Vladimir Putin's stance on gay rights has become a lightning rod ahead of the Olympics. (ALEXEI NIKOLSKY/AFP/Getty Images)
Anatoly Pakhomov, the mayor of 2014 Winter Olympics host-city Sochi, said that there are no gay people in his city, according to BBC News.
Pakhomov, a member of President Vladimir Putin's United Russia party, said that homosexuality is not welcome in his region, but that it would welcome gay people with "hospitality" if they respect Russian laws.
"Our hospitality will be extended to everyone who respects the laws of the Russian Federation and doesn't impose their habits on others," he said.
But when asked whether gay people had to hide their sexuality in Sochi, the Mayor said: "No, we just say that it is your business, it's your life. But it's not accepted here in the Caucasus where we live. We do not have them in our city."
When challenged, the mayor admitted that he was not certain there were no gay people in Sochi: "I am not sure, but I don't bloody know them."
But the report goes on to say that BBC Panorama reporter John Sweeney went to a gay bar in Sochi the night before interviewing Pakhomov. One patron at the bar told Sweeney that there are two gay clubs in Sochi, and many others across Russia.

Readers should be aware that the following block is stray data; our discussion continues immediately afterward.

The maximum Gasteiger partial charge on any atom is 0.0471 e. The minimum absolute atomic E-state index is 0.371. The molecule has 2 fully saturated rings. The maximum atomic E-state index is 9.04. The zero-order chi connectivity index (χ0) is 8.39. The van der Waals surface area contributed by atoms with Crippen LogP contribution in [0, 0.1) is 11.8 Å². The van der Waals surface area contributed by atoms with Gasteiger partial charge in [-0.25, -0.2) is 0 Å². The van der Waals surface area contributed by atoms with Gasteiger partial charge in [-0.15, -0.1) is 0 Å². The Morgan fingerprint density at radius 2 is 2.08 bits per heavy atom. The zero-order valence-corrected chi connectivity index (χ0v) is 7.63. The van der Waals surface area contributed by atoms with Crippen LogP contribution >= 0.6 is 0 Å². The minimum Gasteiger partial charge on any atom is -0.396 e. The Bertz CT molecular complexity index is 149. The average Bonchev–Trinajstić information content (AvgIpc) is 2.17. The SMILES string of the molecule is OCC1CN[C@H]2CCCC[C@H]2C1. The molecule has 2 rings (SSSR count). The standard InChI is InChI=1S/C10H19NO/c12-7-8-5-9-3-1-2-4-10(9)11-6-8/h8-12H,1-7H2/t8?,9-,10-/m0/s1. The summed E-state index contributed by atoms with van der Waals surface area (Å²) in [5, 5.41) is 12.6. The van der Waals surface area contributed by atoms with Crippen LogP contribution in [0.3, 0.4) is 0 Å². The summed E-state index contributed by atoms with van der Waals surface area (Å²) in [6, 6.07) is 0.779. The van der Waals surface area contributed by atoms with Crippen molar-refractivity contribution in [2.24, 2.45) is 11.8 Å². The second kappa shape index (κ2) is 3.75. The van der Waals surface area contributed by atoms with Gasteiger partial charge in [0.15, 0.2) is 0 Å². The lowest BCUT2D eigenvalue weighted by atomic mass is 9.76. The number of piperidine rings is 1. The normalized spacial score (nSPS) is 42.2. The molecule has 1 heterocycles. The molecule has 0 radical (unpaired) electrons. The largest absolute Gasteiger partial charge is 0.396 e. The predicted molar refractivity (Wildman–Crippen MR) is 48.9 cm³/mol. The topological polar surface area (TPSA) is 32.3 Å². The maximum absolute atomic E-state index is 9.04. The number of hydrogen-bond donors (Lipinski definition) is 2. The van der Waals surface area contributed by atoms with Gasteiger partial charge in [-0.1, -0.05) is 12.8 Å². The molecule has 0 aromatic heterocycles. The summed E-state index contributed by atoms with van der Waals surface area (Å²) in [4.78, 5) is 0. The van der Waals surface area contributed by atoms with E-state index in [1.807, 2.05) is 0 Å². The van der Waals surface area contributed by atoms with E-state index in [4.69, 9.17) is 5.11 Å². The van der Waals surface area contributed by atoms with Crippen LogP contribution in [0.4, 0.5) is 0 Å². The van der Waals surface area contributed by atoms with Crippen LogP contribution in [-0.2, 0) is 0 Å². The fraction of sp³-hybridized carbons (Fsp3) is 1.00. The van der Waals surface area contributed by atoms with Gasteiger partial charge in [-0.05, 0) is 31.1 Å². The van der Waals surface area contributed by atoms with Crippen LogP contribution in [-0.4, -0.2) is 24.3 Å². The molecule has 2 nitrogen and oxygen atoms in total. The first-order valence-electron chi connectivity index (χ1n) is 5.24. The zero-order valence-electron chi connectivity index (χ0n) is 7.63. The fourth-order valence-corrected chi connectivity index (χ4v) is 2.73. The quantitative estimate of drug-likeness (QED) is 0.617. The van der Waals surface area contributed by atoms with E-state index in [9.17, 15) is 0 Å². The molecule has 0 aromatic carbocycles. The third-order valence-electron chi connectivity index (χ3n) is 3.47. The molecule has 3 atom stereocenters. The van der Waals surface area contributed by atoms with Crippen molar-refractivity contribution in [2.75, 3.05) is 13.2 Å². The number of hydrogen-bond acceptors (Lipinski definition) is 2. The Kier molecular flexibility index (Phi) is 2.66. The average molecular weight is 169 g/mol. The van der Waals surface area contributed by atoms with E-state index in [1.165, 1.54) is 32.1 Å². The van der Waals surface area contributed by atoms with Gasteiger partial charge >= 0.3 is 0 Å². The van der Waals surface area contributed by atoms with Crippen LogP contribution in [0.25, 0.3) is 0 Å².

Boris Nemtsov, the former Deputy Prime Minister and now an opposition party leader, scoffed at Pakhomov's claim.
"As far as I know there are several gay clubs in Sochi," he said. "How do they survive? Why they are not bankrupt?"
Russia's recent history with gay-rights issues has become a lightning rod ahead of the 2014 Olympics. In June, Putin signed into law a ban on propaganda of ''nontraditional sexual relations" to minors, which has provoked widespread international outrage.
Last week, Putin said that gay visitors should feel "at ease" during the Olympics. But, oddly, he included in his statement a plea to "leave the children in peace" and appeared to conflate homosexuality and pedophilia.
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